Consumers hate many aspects of Digital Rights Management (aka copy-protection). Some hate clunky interfaces, or services that require an Internet to use DRM-controlled content. Some hate the risk that the service (or service provider) will go away, rendering the content worthless. And some just hate DRM, period.
I was reminded of this by spending the entire afternoon Thursday researching the past decade of the e-Book industry, as I downloaded and skimmed more than 100 articles from 1998 to the present. This is in preparation for a class visit next week by entrepreneur Doug Klein, who for my students’ benefit will be reliving his days creating the Rocket eBook and critiquing successors like the Kindle.
There were a lot of foolishly optimistic predictions about the future of the e-Book, including by Steven Levy of Newsweek and Dick Brass, a vice president of Microsoft. Despite such optimism, E-books are not outselling paper books today, nor are they likely to do so any time soon.
Then there is the October 2000 prediction of Klein’s buyer, Gemstar CEO Henry Yuen, who USA Today reported “ gleefully forecasts that by 2002 the reader units will be so inexpensive to produce that they ‘could literally be given away.’ ” By that standard, the Kindle or the Sony Reader is overpriced by $400.
One thing that was remarkably prescient was a 2000 report in the Christian Science Manager from the annual Seybold conference. The four major problems were
- incompatible standards
- not enough content
- poor display readability
- “ineffective copyright protection,” i.e. weak DRM
Is the lingering use of DRM thus predicted by these earlier concerns? Or is it DRM that’s normal for information goods — with DRM-free MP3 format a legacy of unintended substitutes (with Napster and converting personal CDs) that the media companies don’t face in the book industry.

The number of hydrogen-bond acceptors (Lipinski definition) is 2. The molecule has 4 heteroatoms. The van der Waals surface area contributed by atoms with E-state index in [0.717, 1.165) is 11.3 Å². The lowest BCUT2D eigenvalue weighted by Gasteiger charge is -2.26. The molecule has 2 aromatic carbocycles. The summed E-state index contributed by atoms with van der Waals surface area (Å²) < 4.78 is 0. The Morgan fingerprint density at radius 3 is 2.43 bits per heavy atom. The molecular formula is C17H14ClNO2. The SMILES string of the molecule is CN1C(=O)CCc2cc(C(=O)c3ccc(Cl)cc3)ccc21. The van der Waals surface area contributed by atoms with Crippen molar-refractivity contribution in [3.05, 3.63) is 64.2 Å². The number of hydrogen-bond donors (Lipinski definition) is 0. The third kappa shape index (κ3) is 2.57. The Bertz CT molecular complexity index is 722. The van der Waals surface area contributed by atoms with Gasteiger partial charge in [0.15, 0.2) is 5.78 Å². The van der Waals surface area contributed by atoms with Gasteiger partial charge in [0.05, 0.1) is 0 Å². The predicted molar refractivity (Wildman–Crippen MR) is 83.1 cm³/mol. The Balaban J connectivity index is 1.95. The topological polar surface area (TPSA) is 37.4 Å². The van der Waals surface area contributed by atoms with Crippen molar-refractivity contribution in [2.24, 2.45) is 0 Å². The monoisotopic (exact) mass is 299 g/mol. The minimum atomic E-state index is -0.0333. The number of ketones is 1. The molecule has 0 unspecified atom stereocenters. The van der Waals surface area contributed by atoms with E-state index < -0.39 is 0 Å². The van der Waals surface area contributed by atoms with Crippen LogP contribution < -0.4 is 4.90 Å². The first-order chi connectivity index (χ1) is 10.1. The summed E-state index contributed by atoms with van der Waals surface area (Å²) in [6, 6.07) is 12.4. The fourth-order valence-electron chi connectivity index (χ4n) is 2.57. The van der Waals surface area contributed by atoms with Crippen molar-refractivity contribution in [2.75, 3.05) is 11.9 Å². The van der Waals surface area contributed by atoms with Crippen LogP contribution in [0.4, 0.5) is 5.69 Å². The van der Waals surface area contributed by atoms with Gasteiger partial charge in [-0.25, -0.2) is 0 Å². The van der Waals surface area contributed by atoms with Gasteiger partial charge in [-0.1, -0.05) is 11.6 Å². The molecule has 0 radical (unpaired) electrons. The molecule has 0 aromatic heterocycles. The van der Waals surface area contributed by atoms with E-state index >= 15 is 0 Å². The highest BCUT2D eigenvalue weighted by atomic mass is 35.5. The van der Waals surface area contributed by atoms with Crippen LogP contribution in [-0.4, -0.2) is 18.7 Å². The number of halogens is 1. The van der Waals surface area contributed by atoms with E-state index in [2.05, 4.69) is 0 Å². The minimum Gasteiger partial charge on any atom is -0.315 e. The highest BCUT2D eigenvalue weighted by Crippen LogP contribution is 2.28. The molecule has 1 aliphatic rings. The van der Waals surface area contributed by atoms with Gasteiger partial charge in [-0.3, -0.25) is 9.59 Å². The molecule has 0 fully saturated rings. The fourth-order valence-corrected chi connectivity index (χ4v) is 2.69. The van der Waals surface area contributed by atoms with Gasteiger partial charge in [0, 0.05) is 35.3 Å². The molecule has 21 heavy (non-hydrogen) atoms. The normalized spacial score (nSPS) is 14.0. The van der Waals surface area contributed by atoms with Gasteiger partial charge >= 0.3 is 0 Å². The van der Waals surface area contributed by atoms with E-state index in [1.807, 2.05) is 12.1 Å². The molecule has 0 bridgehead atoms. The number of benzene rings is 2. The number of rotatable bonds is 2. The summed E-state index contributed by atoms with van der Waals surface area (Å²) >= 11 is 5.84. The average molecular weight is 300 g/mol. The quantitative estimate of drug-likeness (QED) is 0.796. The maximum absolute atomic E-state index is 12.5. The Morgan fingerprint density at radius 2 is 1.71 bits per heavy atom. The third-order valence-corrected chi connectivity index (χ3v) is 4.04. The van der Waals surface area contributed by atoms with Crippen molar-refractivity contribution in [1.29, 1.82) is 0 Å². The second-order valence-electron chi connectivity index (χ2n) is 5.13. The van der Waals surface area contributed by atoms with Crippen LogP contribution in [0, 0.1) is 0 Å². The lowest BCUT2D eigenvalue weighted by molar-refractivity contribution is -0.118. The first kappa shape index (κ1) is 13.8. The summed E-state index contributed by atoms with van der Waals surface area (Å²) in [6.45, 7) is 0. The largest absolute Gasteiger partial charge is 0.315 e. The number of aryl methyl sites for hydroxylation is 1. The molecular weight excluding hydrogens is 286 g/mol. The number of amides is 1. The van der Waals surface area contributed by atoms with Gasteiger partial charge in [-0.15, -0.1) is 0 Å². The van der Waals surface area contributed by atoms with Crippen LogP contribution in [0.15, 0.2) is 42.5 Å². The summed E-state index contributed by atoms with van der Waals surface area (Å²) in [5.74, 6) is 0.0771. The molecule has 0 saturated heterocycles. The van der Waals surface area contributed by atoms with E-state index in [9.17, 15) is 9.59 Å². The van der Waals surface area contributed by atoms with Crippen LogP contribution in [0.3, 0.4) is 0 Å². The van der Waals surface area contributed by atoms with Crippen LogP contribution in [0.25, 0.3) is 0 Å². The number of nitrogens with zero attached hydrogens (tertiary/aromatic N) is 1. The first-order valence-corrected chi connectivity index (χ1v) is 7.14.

Consistent with this, another thread that has held up over the past decade is the publisher’s greed. In some cases, the e-books of a decade ago were more expensive than the hardback. Today it’s not so clear.
Lacking a representative book title — and with Harry Potter not available in the Kindle edition — I decided to check some of the self-help books by finance guru Suze Orman. Anyone within a range of a PBS TV station has heard Orman offering personal finance advice to the educated but economically illiterate.
I checked prices on two of her books, both of which had a Kindle price of $10. For The Road to Wealth, the hardback listed for $30 and the paperback for $18 — but the Amazon discounted price was $20 and $12 respectively. For The Courage to Be Rich, the prices are $25 (net $16.50) and $15 ($10), respectively.
So with lower COGS and distribution costs, we’d expect the list price of the electronic book to be half that of the physical book. (In this case it’s 67% and 56%, respectively). More seriously, (as with the Saturn cars) for the Kindle there is no haggling and thus no price competition. This is the dirty little secret of DRM — vendors blame media moguls for requiring it, but it creates lock-in and switching costs that reduce price competition and forestall commoditization.
The other unresolved problem for information goods is the lack of a secondary market. The dead tree Suze Orman books are available from many sources for 1¢ each (plus shipping). Right now, there’s no way to sell (or buy) a used information good, and it seems as though the publishers would like to keep it that way. That increases sales, but of course means that buyers of information goods never “own” those goods.
E-books also face their own unique problem: as Doug will attest, the demand for reading books is neither large nor growing. Movies aren’t going away anytime soon, but botching the transition away from dead trees could leave book publishers in the same spot as newspaper publishers.